Fr Michael Martin

The God of Surprises: Pilar and CLM Beginnings

By Fr Michael Martin

This is a slightly edited extract from the book Walking in Their Light, written by Columban Fr Michael Martin on the occasion of the Golden Jubilee of his ordination to the priesthood last year, 2015. September 2016 marks the end of a year of events for the Silver Jubilee of the Columban Lay Missionaries (CLM).

L to R: Emma Pabera, Gloria Canama and Pilar Tilos

Three Filipinas, Emma Pabera, from Candoni, Pilar Tilos from Hinoba-an, both in Negros Occidental and the Diocese of Kabankalan, and Gloria Canama from Tangub City, Misamis Occidental, Archdiocese of Ozamiz, resigned from their work in 1990 and came together for an eight-month team-building program to prepare themselves to go as Columban Lay Missionaries to Pakistan. The three were hard-working and experienced teachers, all from families really close to the Columbans, and all exceptionally enthused about that missionary way of being Church, Pilar Tilos, who had coordinated physical education, and assisted in promoting sports, dance, and music in the public elementary schools of Hinoba-an, the southernmost municipality in Negros Occidental, had long felt called to mission. She applied, was accepted, and joined the first Columban Philippine Lay Mission Team, named ‘RP1’. ‘Larps’ - her nickname - was a great mimic and the life and soul of many a party and parish activity.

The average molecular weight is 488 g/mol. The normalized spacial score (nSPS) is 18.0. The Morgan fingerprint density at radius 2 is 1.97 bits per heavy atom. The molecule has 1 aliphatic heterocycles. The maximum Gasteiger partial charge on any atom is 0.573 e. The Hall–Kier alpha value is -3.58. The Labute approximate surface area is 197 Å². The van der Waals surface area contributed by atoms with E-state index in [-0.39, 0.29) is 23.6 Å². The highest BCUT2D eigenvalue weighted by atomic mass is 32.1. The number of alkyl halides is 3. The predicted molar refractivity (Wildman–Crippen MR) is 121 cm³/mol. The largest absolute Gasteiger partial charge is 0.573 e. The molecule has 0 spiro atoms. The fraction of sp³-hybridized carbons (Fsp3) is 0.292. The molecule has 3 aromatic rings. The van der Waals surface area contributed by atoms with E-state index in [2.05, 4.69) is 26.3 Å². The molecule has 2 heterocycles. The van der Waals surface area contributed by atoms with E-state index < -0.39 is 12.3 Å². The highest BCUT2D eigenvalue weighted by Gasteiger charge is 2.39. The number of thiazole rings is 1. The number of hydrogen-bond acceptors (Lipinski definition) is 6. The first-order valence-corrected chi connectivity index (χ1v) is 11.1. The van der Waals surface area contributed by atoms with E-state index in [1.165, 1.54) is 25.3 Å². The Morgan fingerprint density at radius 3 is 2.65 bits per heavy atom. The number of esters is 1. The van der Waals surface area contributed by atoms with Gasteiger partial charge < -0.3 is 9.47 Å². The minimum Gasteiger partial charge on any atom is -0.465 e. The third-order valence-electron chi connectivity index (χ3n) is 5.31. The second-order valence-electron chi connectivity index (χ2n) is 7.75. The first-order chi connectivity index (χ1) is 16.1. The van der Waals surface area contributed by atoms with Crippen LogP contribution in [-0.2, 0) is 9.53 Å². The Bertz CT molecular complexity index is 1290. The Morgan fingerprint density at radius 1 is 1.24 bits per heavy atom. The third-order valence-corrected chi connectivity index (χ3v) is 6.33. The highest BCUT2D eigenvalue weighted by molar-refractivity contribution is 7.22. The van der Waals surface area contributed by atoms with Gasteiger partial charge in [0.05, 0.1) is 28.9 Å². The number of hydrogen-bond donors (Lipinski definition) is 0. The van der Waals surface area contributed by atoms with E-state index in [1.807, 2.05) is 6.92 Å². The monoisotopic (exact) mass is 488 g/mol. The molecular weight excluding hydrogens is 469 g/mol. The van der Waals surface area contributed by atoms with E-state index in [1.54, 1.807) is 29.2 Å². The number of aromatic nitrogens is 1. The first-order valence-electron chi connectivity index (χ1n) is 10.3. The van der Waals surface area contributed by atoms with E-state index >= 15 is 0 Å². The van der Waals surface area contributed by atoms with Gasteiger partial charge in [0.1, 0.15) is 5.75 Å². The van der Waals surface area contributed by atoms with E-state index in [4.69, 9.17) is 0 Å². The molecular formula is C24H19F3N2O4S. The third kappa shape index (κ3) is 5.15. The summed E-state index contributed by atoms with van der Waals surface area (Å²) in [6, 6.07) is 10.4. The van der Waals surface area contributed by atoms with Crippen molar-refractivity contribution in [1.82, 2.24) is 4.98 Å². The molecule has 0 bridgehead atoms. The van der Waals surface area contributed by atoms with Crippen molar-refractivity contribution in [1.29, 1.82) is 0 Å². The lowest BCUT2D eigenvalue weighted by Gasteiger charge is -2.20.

‘Home is where you are understood’

By Fr Michael Martin

(Father) Michael Martin
Fr Michael Martin

Though it’s not Christmas Time, Fr Michael Martin’s Christmas email to his friends last December reminds us how central to the lives of followers of Jesus is an awareness of God’s loving presence in our lives and a deep sense of gratitude for that.

Dear Family and Friends,

‘Home is where you are understood’ - a quote which constantly reminds me that I am blessed with two homes: in Ireland, and in the Philippines. I've had countless life-giving, happy experiences of being loved and understood, and I’ve felt the pain of separation too. Worlds apart, both nations are thankful; both are faith-filled; both rejoice in St John’s words: ‘See what love the Father has poured out on us that we be called children of God. That is what we really are’.

2012 marks the Golden Jubilee of the opening of the Second Vatican Council (Vatican II). The bishops of the whole world met in Rome each year for four years. And it was actually within days of the end of Vatican II that my classmates and I were ordained priest-missionaries. It was a privilege to be called and sent as disciples of Jesus to witness to God’s love and compassion to other nations. Listening to the pain of the world, as in violent or meaningless deaths, was always heavy; trying to do it in another language was humbling. Every step was a challenge. But the outpouring of the Spirit, so obvious in Vatican II, urged us on. We often laughed at our own mistakes and insensitivity; and we shed tears in the face of misery alongside shameless greed.

Father Mickey with Columban Lay Missionaries.

Now I am 72-and-a-half, and lucky enough to have that ‘half’ because of a blocked stent! I enjoyed the six months of the Irish Missionary Union’s Sabbatical Program which helped me to rejoice in my life journey and mission experience, and practice growing old gracefully. To all who made these luxuries possible, and to those who restored me to health, a thousand thanks. And thank God for modern medicine. I tried to act my age, cancelled many trips and visits, got medical approval, and arrived back home in Manila on 20 September. I have settled in to a reduced workload and a recipe for more rest, golf, and contemplation. I am very happy to be back.